More investors in large homes and small industrial units here have been overwhelmed by the struggle to service their bank loans.
The number of properties being repossessed and put up for auction this year has hit a seven-year high since 2009, said a commercial real estate services firm yesterday.
These mortgagee listings are put under the hammer by banks and other financial institutions after the borrowers defaulted. Their numbers surged by 51.6 per cent to 241 this year, from 159 last year.
More owners of residential and industrial properties also turned to the auction market to sell their properties this year. There were 555 owner listings this year, which pushed the total auction listings to 796, the highest since 2010, and a 50.5 per cent jump from the 529 total auction listings last year.
Despite the rise in the number of mortgagee listings, Ms Grace Ng, deputy managing director of Colliers International, said "there is little cause for anxiety yet".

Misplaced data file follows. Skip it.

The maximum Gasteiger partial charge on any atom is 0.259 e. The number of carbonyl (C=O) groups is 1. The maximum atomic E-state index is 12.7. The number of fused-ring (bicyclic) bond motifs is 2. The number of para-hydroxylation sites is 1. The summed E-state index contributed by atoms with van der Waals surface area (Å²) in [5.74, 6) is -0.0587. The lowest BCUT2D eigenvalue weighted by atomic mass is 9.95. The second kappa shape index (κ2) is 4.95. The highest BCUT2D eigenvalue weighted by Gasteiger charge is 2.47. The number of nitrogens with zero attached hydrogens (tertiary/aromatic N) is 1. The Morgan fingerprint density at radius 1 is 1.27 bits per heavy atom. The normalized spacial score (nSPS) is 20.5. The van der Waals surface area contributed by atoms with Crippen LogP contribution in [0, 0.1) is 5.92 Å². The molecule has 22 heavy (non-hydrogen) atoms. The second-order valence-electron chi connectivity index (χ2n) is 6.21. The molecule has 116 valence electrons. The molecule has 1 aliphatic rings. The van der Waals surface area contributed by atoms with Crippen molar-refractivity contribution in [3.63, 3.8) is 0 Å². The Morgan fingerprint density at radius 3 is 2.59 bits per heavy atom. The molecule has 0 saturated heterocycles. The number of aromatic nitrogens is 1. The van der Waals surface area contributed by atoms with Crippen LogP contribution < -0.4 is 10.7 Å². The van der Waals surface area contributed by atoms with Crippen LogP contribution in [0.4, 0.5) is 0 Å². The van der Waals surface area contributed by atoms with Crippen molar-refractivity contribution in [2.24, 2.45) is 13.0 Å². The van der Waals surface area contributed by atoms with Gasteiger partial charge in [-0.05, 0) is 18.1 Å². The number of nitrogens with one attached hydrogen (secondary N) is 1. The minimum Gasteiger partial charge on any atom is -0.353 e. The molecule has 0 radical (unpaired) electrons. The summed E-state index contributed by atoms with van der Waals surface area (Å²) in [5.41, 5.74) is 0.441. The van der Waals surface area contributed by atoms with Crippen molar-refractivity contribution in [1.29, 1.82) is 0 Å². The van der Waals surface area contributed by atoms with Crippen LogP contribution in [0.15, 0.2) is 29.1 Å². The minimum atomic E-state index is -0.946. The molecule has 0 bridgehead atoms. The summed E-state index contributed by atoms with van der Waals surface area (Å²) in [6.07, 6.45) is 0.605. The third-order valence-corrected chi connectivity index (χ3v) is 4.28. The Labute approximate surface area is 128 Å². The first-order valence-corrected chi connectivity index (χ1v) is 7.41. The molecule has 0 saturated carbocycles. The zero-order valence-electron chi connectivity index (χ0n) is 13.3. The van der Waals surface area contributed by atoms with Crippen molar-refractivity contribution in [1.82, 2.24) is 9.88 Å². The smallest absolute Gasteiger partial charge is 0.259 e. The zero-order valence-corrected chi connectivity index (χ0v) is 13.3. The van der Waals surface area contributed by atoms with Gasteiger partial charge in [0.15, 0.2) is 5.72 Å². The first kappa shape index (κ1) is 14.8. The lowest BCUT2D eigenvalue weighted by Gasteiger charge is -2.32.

"It is still lower than the number recorded during the Asian and global financial crises in 1998 and 2008, respectively, as well as the last market downturn in 2004," she said. "Prospective buyers have generally stayed cautious, on the back of the stringent regulatory and financing environment."
Some see opportunity, after considering the impending pipeline supply of residential units, the continued rise in benchmark interest rates and the macroeconomic uncertainties. Others have been deterred by the challenging rental market as more new residential properties are being completed.
Ms Ng expects the number of mortgagee sales to continue to rise next year, perhaps exceeding the 270 high recorded in 2008.
The 0.25 percentage point interest rate hike by the US Federal Reserve will add to the strain of borrowers in financing mortgages, she said.
"The bulk of the mortgagee listings will still be made up of large landed and non-landed homes, as well as strata-titled industrial units.
"We forecast that the total sale value for the Singapore auction market in 2016 is likely be around $80 million to $90 million - lower than the $101.62 million this year, which was boosted by the sale of high-value properties."
This article was first published on December 18, 2015.
Get a copy of The Straits Times or go to straitstimes.com for more stories.